Skip to content ↓
MIT student blogger Rachel D. '16

For Those Weeks When You Just Cannot by Rachel D. '16

We all have those weeks, sometimes you need a break

We all have those weeks. Some sort of tragedy happens – a death in the family, the death of a friend, the sadness of a friend, an angry anonymous email, the hospitalization of a friend or cat – these all are very varied and are of different significance to different people, but when things are already really stressful with classes and problem sets and extracurriculars, the negatives and the tragedies all add up to be, in a way, explosive. You cannot think. You cannot do work. You need help.

This week was a sad week for me. It was a short week, but the longest week I’ve had at MIT so far.

It started on a Monday night, and it feels like it never ended. I can’t say what happened, but it was unfortunate. And no matter how many times you tell yourself that it will all be okay, and no matter how many times you believe it when you tell yourself it will all be okay, it is really hard to actually feel okay.

So I took a break. I only had one recitation and a few other committments for Tuesday, and I threw them all away. I went to a new counselor in the morning who taught me some really great techniques on how to “ground oneself,” which is when you sit or stand with both feet on the ground and remind yourself where you are. You remind yourself that you aren’t amidst a tragedy, that you are here and now and nothing can hurt you.

Grounding works like this: Put both feet on the ground. Look around. Count the number of “somethings” in the room. My counselor gave the example of white things. We went around and looked at the white things in the blue room and said them out loud slowly but confidently – “Chair. Window. Table. Book. Bag. Flower.” Until we were both very calm and aware of our surroundings. You can do this with anything. I like to count. When I’m near flowers or a plant, I like to count the leaves I see. Same with trees. I say “Leaf one. Leaf two. Leaf three.” Until I lose count, and if I am still not feeling alright, I start over. It works really well.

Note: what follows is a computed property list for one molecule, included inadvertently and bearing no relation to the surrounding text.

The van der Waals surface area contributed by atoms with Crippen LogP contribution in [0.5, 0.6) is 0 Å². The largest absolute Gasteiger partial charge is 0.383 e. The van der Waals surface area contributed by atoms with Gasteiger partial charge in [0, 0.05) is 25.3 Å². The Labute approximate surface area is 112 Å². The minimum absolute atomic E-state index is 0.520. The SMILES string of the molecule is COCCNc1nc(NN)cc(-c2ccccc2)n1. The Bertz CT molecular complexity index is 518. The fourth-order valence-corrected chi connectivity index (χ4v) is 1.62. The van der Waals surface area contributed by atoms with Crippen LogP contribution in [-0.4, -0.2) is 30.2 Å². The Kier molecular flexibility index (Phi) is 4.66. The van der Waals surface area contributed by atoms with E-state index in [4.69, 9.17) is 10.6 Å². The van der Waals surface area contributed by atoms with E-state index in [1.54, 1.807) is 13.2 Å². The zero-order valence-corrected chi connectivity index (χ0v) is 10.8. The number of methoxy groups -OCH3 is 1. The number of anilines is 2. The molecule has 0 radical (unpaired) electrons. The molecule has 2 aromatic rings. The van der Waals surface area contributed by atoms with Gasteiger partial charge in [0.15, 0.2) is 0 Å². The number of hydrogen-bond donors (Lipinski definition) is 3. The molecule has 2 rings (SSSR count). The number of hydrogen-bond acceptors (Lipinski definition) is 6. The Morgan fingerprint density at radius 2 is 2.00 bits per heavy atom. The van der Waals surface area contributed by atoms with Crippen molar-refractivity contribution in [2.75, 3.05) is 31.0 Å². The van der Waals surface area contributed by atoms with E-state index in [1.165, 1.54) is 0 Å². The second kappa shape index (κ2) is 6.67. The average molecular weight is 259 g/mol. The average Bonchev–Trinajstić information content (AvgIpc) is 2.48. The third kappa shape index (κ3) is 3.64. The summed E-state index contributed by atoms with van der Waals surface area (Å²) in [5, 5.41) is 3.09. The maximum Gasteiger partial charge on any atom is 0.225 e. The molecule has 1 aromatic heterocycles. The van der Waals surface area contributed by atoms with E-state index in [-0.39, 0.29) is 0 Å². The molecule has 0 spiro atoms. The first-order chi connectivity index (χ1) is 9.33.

After seeing my counselor, I went to my favorite person at Student Support Services in the morning, the fantastic Laura Maxim, and talked to her about life. She was super helpful, and she gave me a game plan.

  1. Eat
  2. Sleep
  3. Cuddle with my Kitten, Rory
  4. Email professors about needed extensions
  5. Meet with her again at our scheduled appointment for the next day
  6. Talk to a professional about what I was feeling

I felt better, although still really awful because it’s hard to get your brain together when you’re in panic mode.

So I continued on my day. I went home, ate some food, emailed my professors (with the help of my kitten) about meeting with them later that week, and took a nap. I woke up in time to go to MIT Medical, where I saw one of my favorite people at MIT Community Wellness, Kate McCarthy. We talked for a while, and she gave me some really good chocolate. I made hot chocolate at community wellness next to the front desk, and took my chocolate bar and went to mental health and counseling walk-in hours. I know that I can try my best to be strong and resilient to situations, but at times like these I need to know I’m not alone in how I am feeling.

I was scared. This was my second time going to walk-in hours, again after an emergency or panicky situation. I told them my name, and they told me it was going to be a long wait, so I took my normal spot in the little corner with only three seats near the leaves that I like to count, and I sat and dipped my chocolate bar from Kate in my hot chocolate and ate it. Everything was going to be okay.

I met with a counselor. I told her what happened. I told her about grounding, and she told me again about breathing. She told me to eat, and we set another game plan. Eat, Sleep, Student Support Services. I listened.

I went to bed super early, around 6 or 7pm. I woke up the next morning at 7am, for an interview with a really awesome company at 8:45am. I hope it went okay. I think it went really well :) I’m excited about the potential opportunity.